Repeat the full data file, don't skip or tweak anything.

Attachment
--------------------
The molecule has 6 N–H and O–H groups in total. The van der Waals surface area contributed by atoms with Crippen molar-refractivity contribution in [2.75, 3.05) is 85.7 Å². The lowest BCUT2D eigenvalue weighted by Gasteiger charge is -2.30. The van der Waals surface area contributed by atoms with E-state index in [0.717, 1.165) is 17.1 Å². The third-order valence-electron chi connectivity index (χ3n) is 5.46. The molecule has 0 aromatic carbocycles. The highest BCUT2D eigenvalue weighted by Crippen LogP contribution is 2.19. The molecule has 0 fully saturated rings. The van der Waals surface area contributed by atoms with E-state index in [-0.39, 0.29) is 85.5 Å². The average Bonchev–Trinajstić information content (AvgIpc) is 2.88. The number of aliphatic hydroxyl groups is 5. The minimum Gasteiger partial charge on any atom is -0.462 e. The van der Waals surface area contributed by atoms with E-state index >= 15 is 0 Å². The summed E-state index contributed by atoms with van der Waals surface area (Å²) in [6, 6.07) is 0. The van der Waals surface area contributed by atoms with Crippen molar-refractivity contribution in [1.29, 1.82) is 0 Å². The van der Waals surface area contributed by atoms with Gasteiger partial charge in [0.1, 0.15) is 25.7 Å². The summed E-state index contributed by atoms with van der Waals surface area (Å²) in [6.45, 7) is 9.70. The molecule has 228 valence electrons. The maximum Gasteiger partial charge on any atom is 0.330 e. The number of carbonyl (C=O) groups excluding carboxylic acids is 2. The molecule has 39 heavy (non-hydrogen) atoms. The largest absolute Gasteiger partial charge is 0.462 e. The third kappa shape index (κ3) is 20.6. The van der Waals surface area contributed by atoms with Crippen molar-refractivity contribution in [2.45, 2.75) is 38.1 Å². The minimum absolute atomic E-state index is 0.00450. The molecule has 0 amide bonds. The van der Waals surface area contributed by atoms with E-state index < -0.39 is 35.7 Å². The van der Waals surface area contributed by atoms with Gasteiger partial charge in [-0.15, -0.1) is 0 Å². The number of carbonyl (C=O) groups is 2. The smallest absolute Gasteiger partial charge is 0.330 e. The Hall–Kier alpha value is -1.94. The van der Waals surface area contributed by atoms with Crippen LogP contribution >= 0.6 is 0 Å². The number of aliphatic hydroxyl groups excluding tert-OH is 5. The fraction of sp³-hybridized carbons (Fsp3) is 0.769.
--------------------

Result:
The molecule has 6 N–H and O–H groups in total. The van der Waals surface area contributed by atoms with Crippen molar-refractivity contribution in [2.75, 3.05) is 85.7 Å². The lowest BCUT2D eigenvalue weighted by Gasteiger charge is -2.30. The van der Waals surface area contributed by atoms with E-state index in [0.717, 1.165) is 17.1 Å². The third-order valence-electron chi connectivity index (χ3n) is 5.46. The molecule has 0 aromatic carbocycles. The highest BCUT2D eigenvalue weighted by Crippen LogP contribution is 2.19. The molecule has 0 fully saturated rings. The van der Waals surface area contributed by atoms with E-state index in [-0.39, 0.29) is 85.5 Å². The average Bonchev–Trinajstić information content (AvgIpc) is 2.88. The number of aliphatic hydroxyl groups is 5. The minimum Gasteiger partial charge on any atom is -0.462 e. The van der Waals surface area contributed by atoms with E-state index >= 15 is 0 Å². The summed E-state index contributed by atoms with van der Waals surface area (Å²) in [6, 6.07) is 0. The van der Waals surface area contributed by atoms with Crippen molar-refractivity contribution in [1.29, 1.82) is 0 Å². The van der Waals surface area contributed by atoms with Gasteiger partial charge in [0.1, 0.15) is 25.7 Å². The summed E-state index contributed by atoms with van der Waals surface area (Å²) in [6.45, 7) is 9.70. The molecule has 228 valence electrons. The maximum Gasteiger partial charge on any atom is 0.330 e. The number of carbonyl (C=O) groups excluding carboxylic acids is 2. The molecule has 39 heavy (non-hydrogen) atoms. The largest absolute Gasteiger partial charge is 0.462 e. The third kappa shape index (κ3) is 20.6. The van der Waals surface area contributed by atoms with Crippen molar-refractivity contribution in [2.45, 2.75) is 38.1 Å². The minimum absolute atomic E-state index is 0.00450. The molecule has 0 amide bonds. The van der Waals surface area contributed by atoms with E-state index < -0.39 is 35.7 Å². The van der Waals surface area contributed by atoms with Gasteiger partial charge in [-0.15, -0.1) is 0 Å². The number of carbonyl (C=O) groups is 2. The smallest absolute Gasteiger partial charge is 0.330 e. The Hall–Kier alpha value is -1.94. The van der Waals surface area contributed by atoms with Crippen LogP contribution >= 0.6 is 0 Å². The number of aliphatic hydroxyl groups excluding tert-OH is 5. The fraction of sp³-hybridized carbons (Fsp3) is 0.769.